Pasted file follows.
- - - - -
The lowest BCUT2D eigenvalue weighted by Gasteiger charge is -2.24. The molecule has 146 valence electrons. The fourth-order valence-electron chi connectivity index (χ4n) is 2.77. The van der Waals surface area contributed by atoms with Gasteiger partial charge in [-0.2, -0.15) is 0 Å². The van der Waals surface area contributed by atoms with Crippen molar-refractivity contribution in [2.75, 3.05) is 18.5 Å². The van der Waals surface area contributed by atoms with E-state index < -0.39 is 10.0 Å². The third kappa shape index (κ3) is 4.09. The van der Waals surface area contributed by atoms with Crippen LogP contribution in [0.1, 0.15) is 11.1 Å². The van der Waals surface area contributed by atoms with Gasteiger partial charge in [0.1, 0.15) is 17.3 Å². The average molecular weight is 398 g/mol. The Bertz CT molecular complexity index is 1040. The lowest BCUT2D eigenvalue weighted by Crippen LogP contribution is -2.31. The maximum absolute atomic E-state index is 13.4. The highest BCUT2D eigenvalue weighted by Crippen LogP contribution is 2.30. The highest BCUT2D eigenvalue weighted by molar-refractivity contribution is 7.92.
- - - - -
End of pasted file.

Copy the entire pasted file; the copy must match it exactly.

The lowest BCUT2D eigenvalue weighted by Gasteiger charge is -2.24. The molecule has 146 valence electrons. The fourth-order valence-electron chi connectivity index (χ4n) is 2.77. The van der Waals surface area contributed by atoms with Gasteiger partial charge in [-0.2, -0.15) is 0 Å². The van der Waals surface area contributed by atoms with Crippen molar-refractivity contribution in [2.75, 3.05) is 18.5 Å². The van der Waals surface area contributed by atoms with E-state index < -0.39 is 10.0 Å². The third kappa shape index (κ3) is 4.09. The van der Waals surface area contributed by atoms with Crippen LogP contribution in [0.1, 0.15) is 11.1 Å². The van der Waals surface area contributed by atoms with Gasteiger partial charge in [0.1, 0.15) is 17.3 Å². The average molecular weight is 398 g/mol. The Bertz CT molecular complexity index is 1040. The lowest BCUT2D eigenvalue weighted by Crippen LogP contribution is -2.31. The maximum absolute atomic E-state index is 13.4. The highest BCUT2D eigenvalue weighted by Crippen LogP contribution is 2.30. The highest BCUT2D eigenvalue weighted by molar-refractivity contribution is 7.92.